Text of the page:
We all laugh at photos like this. However, the sad truth is that we actually see this all the time as we go onsite for SMB IT consulting and/or support.
So what are the options? What am I supposed to do?
“Get out of the closet!” In utilizing DC services, there are 3 main choices from which to choose:
- Managed Services
- Hybrid Solutions
Colocation: In short, this is a lot like renting an apartment, in to which you move your belongings. With colocation, you already have your network and hardware, you just need rackspace, power and internet. All of which a data center would provide–along with security, power backups, internet backups, temperature-controlled environments, fire suppression, 24×7 access to you equipment, etc… The list of added value that comes with data center usage is actually is quite long.
Managed Services: This is like moving in to a studio apartment that is already furnished, and comes with a maid and a handyman. With Manage Services, the Data Center should collaborate with you to determine exactly what you need to meet your businesses demands. They then bear the responsibility of providing the hardware, installing it, configuring it, and maintaining it for you.
Hybrid Solutions: Data centers that offer this, basically are allowing you to mix and match colocation and managed services. I.e. You have your own equipment, but you don’t want to manage it anymore. Or you need new equipment, but will manage it yourself. A Hybrid Solution should generally allow any combination of “colo” and managed services.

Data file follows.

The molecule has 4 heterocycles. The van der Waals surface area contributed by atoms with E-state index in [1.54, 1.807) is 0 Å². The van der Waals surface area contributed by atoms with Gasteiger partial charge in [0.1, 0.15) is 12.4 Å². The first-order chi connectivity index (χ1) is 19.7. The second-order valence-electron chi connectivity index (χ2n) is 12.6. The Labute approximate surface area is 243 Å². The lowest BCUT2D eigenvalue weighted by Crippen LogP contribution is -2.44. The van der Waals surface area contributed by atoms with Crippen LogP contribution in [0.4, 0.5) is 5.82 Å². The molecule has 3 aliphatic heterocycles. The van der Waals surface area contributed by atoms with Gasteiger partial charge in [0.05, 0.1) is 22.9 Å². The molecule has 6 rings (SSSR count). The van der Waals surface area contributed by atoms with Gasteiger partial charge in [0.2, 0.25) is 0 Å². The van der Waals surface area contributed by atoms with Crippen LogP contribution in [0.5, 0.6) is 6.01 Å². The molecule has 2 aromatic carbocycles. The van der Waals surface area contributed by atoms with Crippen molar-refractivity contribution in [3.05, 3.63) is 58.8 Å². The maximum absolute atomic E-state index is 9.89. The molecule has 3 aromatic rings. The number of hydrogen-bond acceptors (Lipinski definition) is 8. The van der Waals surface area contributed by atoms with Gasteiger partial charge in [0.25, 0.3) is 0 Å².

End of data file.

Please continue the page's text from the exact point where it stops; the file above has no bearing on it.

Are there other benefits?
Absolutely! While benefits may be solution-specific, generally, one finds:
- Cost savings
Across the lifetime of your systems, you will probably see a reduction in IT costs due to increased stability. With Colo especially, you’ll save money with the reduction of in-house management costs.
- Security and Data Protection
Increased security is inherent to the data center makeup. Both physical (access) and virtual (digital).
- Network reliability
Multiple redundant internet solutions (called “blended” internet), power backups, generators, vastly faster and more stable bandwidth
You’ll always have a team of knowledgeable IT technicians at your disposal, for help.
As businesses grow, so do their network needs. Data centers make this an easy process.
- Disaster Recovery (DR)